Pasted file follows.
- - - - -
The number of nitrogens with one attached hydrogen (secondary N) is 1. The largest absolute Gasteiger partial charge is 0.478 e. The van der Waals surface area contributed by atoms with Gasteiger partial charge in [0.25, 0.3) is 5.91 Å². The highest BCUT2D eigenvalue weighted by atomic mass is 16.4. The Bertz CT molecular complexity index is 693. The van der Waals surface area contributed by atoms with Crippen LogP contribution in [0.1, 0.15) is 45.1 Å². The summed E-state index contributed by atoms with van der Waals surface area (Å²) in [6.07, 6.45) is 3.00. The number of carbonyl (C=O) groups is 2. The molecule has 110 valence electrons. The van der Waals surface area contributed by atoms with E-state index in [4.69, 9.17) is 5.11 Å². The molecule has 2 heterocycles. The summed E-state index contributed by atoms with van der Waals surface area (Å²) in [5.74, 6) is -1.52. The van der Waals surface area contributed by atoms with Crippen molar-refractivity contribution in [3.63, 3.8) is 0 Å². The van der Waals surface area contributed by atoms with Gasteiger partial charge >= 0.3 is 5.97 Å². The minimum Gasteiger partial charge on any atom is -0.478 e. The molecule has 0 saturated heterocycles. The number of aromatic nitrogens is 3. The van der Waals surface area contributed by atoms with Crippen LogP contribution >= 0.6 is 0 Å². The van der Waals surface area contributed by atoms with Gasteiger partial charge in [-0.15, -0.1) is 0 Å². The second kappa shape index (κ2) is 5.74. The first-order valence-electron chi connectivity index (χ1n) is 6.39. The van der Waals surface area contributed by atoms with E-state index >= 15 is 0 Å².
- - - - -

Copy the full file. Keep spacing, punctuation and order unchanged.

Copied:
The number of nitrogens with one attached hydrogen (secondary N) is 1. The largest absolute Gasteiger partial charge is 0.478 e. The van der Waals surface area contributed by atoms with Gasteiger partial charge in [0.25, 0.3) is 5.91 Å². The highest BCUT2D eigenvalue weighted by atomic mass is 16.4. The Bertz CT molecular complexity index is 693. The van der Waals surface area contributed by atoms with Crippen LogP contribution in [0.1, 0.15) is 45.1 Å². The summed E-state index contributed by atoms with van der Waals surface area (Å²) in [6.07, 6.45) is 3.00. The number of carbonyl (C=O) groups is 2. The molecule has 110 valence electrons. The van der Waals surface area contributed by atoms with E-state index in [4.69, 9.17) is 5.11 Å². The molecule has 2 heterocycles. The summed E-state index contributed by atoms with van der Waals surface area (Å²) in [5.74, 6) is -1.52. The van der Waals surface area contributed by atoms with Crippen molar-refractivity contribution in [3.63, 3.8) is 0 Å². The van der Waals surface area contributed by atoms with Gasteiger partial charge >= 0.3 is 5.97 Å². The minimum Gasteiger partial charge on any atom is -0.478 e. The molecule has 0 saturated heterocycles. The number of aromatic nitrogens is 3. The van der Waals surface area contributed by atoms with Crippen LogP contribution >= 0.6 is 0 Å². The van der Waals surface area contributed by atoms with Gasteiger partial charge in [-0.15, -0.1) is 0 Å². The second kappa shape index (κ2) is 5.74. The first-order valence-electron chi connectivity index (χ1n) is 6.39. The van der Waals surface area contributed by atoms with E-state index >= 15 is 0 Å².